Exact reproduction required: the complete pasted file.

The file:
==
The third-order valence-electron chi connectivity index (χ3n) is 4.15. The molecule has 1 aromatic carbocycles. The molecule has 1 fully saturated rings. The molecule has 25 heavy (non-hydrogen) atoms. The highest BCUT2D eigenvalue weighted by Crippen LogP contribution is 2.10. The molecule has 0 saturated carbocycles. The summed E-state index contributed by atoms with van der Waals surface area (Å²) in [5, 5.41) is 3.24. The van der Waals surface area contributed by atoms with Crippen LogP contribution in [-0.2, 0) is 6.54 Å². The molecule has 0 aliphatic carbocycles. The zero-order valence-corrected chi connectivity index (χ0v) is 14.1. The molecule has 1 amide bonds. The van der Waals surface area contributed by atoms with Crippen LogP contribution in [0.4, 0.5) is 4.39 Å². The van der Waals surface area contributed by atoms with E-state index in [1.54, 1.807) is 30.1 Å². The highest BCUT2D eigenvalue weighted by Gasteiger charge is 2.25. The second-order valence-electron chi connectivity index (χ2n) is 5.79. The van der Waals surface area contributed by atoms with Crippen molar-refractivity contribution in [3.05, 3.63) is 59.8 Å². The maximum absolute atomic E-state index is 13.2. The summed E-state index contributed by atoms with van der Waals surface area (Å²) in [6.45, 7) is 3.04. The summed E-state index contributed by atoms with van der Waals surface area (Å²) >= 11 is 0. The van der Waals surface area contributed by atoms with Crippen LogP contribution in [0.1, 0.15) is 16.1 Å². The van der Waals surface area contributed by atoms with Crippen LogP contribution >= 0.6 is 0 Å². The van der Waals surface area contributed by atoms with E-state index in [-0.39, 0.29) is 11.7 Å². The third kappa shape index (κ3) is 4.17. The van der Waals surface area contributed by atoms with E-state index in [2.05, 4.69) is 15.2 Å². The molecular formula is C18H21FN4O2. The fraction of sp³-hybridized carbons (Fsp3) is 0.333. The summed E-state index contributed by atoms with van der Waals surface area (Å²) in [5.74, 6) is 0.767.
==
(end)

The third-order valence-electron chi connectivity index (χ3n) is 4.15. The molecule has 1 aromatic carbocycles. The molecule has 1 fully saturated rings. The molecule has 25 heavy (non-hydrogen) atoms. The highest BCUT2D eigenvalue weighted by Crippen LogP contribution is 2.10. The molecule has 0 saturated carbocycles. The summed E-state index contributed by atoms with van der Waals surface area (Å²) in [5, 5.41) is 3.24. The van der Waals surface area contributed by atoms with Crippen LogP contribution in [-0.2, 0) is 6.54 Å². The molecule has 0 aliphatic carbocycles. The zero-order valence-corrected chi connectivity index (χ0v) is 14.1. The molecule has 1 amide bonds. The van der Waals surface area contributed by atoms with Crippen LogP contribution in [0.4, 0.5) is 4.39 Å². The van der Waals surface area contributed by atoms with E-state index in [1.54, 1.807) is 30.1 Å². The highest BCUT2D eigenvalue weighted by Gasteiger charge is 2.25. The second-order valence-electron chi connectivity index (χ2n) is 5.79. The van der Waals surface area contributed by atoms with Crippen molar-refractivity contribution in [3.05, 3.63) is 59.8 Å². The maximum absolute atomic E-state index is 13.2. The summed E-state index contributed by atoms with van der Waals surface area (Å²) in [6.45, 7) is 3.04. The summed E-state index contributed by atoms with van der Waals surface area (Å²) >= 11 is 0. The van der Waals surface area contributed by atoms with Crippen LogP contribution in [0.1, 0.15) is 16.1 Å². The van der Waals surface area contributed by atoms with Crippen LogP contribution >= 0.6 is 0 Å². The van der Waals surface area contributed by atoms with E-state index in [-0.39, 0.29) is 11.7 Å². The third kappa shape index (κ3) is 4.17. The van der Waals surface area contributed by atoms with E-state index in [2.05, 4.69) is 15.2 Å². The molecular formula is C18H21FN4O2. The fraction of sp³-hybridized carbons (Fsp3) is 0.333. The summed E-state index contributed by atoms with van der Waals surface area (Å²) in [5.74, 6) is 0.767.